2015 MBAA International McGraw-Hill Education Distinguished Paper Award
The Interactive Effects of Internationalization and Social Performance on Financial Performance: A Longitudinal Analysis of US firms from 1995-2012
University of Amsterdam Business School
the Netherlands email@example.com
This paper explores how interactions between an organization’s degree of internationalization (DOI) and its corporate social performance (CSP) affect corporate financial performance (CFP). We argue that both DOI and CSP are associated with higher costs of doing business, but that as DOI increases, these higher costs diminish more quickly for high-CSP firms than for low-CSP firms because CSP represents an organizational-level capacity for learning. Additionally, we propose that local responsiveness moderates the effect of the interaction between DOI and CSP. Analysis of a panel of internationally-operating US firms comprising 4,590 firm-year observations over the period 1995-2012 supports our arguments.
Best Student Paper
The Influence of State-Financed Cross-Border M&As on The Internationalization Of Emerging Market Firms: Target Selection
Danielle R. Jones
University of Illinois at Urbana-Champaign
Mergers and acquisitions are a dominant mode of entry utilized by emerging market firms in their internationalization exploits. While there has been a considerable amount of research devoted toward analyzing how environmental factors outside of the firm impact an international acquisition, there has been a lack of research exploring the impacts of external sources of acquisition financing. This paper suggests that financing received from the government will have an impact on an emerging market firm’s international acquisition strategy, with specific focus on the target firm selection process. Drawing on resource dependence theory, I offer three propositions suggesting that an acquiring firm that is dependent on the state for financial resources is more likely to select a target that will help minimize the firm’s interdependencies with the state. The paper concludes by discussing implications for researchers and practitioners and by offering suggestions for future research.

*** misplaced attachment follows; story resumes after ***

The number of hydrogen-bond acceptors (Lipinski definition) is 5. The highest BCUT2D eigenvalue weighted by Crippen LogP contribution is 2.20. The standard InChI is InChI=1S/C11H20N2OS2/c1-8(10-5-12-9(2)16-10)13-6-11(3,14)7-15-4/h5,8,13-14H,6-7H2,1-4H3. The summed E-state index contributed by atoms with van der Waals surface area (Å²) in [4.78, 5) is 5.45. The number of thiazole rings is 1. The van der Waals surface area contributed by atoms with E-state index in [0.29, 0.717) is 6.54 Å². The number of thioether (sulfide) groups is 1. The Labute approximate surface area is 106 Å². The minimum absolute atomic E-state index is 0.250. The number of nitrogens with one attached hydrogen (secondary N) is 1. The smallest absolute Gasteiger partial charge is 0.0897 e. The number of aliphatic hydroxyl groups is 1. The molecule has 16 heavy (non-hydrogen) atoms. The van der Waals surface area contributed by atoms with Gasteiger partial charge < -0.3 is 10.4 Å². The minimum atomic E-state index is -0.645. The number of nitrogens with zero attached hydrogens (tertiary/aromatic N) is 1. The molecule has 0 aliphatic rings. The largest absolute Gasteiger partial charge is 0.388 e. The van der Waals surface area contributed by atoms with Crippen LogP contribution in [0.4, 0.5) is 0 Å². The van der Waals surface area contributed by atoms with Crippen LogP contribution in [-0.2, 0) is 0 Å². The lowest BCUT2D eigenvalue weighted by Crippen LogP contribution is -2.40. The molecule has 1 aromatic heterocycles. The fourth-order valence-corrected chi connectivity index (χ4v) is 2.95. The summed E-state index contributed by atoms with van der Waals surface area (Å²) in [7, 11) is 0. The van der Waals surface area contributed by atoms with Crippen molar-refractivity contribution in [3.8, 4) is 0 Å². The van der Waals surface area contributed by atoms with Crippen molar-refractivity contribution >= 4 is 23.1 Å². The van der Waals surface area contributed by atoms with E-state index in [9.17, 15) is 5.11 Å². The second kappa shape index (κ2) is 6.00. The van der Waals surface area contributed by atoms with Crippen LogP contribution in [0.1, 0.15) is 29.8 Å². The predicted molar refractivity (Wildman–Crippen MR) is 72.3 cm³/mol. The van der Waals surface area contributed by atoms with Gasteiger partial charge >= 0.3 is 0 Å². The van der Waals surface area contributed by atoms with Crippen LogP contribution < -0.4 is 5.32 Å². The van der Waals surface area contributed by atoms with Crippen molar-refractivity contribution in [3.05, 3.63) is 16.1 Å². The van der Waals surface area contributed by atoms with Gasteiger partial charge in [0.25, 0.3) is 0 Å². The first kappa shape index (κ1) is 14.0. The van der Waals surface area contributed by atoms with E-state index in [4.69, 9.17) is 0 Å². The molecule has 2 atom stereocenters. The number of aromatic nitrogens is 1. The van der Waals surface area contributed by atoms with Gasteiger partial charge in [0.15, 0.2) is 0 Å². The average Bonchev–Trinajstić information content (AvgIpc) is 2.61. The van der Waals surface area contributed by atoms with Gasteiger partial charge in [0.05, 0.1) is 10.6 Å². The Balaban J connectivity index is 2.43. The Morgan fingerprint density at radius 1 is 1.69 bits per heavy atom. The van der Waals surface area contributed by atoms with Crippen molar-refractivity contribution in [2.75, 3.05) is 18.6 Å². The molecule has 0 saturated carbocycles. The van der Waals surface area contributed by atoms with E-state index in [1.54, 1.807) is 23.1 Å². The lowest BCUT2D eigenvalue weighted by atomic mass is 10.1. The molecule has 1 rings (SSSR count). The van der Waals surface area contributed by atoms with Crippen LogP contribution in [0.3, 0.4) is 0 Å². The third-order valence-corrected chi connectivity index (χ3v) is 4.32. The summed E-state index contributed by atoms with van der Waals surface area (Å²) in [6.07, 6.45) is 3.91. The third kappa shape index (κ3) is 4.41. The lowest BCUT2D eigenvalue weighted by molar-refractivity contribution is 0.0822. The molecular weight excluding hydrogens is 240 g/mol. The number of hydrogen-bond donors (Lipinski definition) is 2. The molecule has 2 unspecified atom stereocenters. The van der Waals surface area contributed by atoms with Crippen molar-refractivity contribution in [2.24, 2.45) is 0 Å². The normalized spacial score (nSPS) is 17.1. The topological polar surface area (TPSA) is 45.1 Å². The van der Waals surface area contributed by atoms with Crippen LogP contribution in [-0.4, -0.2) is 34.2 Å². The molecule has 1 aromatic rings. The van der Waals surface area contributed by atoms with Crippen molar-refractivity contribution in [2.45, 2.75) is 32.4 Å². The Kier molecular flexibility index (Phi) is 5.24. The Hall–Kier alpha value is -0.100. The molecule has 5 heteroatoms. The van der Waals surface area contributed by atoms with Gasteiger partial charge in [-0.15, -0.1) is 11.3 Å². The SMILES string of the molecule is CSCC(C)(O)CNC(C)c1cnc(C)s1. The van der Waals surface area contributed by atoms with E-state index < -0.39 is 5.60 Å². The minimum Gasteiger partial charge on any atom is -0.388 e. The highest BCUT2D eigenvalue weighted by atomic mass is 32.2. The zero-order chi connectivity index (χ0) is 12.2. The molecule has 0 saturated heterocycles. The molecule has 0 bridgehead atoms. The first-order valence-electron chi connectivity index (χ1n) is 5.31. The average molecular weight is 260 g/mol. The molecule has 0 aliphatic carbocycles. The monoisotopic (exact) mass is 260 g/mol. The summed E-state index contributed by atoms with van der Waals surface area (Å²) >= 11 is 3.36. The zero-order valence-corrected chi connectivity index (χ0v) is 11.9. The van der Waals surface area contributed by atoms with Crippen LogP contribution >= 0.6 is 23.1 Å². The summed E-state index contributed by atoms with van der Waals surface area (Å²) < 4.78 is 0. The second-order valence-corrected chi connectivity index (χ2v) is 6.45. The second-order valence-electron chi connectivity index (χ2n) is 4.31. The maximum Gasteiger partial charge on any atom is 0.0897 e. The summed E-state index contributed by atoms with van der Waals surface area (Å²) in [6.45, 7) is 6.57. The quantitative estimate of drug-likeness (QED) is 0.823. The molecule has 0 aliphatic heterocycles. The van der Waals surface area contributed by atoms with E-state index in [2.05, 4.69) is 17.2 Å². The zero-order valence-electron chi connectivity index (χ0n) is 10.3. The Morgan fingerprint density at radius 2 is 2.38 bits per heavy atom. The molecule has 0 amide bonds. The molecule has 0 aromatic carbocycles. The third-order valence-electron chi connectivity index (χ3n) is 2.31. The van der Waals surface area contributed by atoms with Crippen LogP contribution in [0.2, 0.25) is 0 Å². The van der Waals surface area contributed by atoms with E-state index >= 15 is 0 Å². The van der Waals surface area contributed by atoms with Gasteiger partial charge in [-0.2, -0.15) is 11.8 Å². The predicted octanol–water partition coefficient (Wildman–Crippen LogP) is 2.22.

Observation on effects of Cultural Difference, Cultural Intelligence (CQ),
and Institutional Ethnocentrism on MNE Performance
John Cook School of Business
Saint Louis University
This paper develops and tests a comprehensive framework aimed at explaining impact of cultural distance on knowledge transfer, absorptive capability, and multinational enterprise (MNE) performance. This article uses Hofstede’s (1984) cultural dimensions and Hall’s (1976) high and low culture typology to define the relationship between cultural distance and MNE performance. I suggest propositions regarding the moderating roles of cultural distance between absorptive capability and MNE performance. Moreover, this study examines impact of cultural intelligence (CQ) and institutional ethnocentrism on knowledge transfer, absorptive capability, and MNE performance. Specifically, I focus on U.S. subsidiary at the maquiladora to analyze impact of cultural distance, CQ, and institutional ethnocentrism on knowledge transfer, absorptive capability, and MNE performance.